A Strange Ride Through Disney Theme Parks

Who Combs the Talking Robots' Hair? Where Does the Magic Kingdom Greet Real Kings?


May 4, 2005 — If you're not tall enough to ride Space Mountain, you're probably not ready for this tour of some of the strangest corners of Disney.

Fifty years ago, Walt Disney gambled $17 million on Disneyland — the world's first theme park. Up to that point, amusement parks were largely roadside carnivals and state fairs. Other amusement park operators laughed, dismissing Disney as a Hollywood filmmaker dabbling in a business he didn't understand.

But the Anaheim, Calif., attraction drew 28,000 people on opening day, 1 million people within six months and more than 250 million in its first three decades.

Last year an estimated 169 million people in America — and 252 million worldwide — strapped themselves into thrill rides like Space Mountain. Disney accounts for eight of the world's top 10 most-visited theme parks.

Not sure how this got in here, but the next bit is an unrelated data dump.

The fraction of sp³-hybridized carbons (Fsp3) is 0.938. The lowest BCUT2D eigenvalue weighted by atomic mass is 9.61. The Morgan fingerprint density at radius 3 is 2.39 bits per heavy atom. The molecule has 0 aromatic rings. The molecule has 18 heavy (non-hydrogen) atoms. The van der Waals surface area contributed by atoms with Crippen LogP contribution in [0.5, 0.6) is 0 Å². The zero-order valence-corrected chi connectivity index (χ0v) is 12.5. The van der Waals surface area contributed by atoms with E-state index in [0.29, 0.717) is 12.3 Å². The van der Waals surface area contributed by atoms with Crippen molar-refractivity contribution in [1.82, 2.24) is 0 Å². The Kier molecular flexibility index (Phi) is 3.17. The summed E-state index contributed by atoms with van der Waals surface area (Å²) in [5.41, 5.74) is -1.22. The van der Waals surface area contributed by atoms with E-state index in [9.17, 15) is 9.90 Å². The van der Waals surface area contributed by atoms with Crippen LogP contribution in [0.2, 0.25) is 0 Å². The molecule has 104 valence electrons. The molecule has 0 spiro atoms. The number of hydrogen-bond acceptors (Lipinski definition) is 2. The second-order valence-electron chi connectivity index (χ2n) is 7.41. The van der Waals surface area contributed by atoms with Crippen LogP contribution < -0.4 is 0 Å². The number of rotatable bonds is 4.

To mark the 50th anniversary, Disney on Thursday kicks off "The Happiest Celebration on Earth" with a massive launch of new attractions and a complete makeover for some old favorites. The 289 dolls that sing "it's a small world" even have a new wardrobe.

And if you're no longer thrilled by Disney's audio-animatrons — the talking robots that seem to have a place in every exhibit — how about a 9-foot-tall, 450-pound, free-roaming robot dinosaur named Lucky that will be getting up close and personal with guests at Disney's Animal Kingdom? Time magazine dubbed Lucky one of 2004's top inventions.

Among the coming attractions: Expedition Everest, a 20-story mountain roller coaster bigger than Disney's most famous manmade mound, Space Mountain.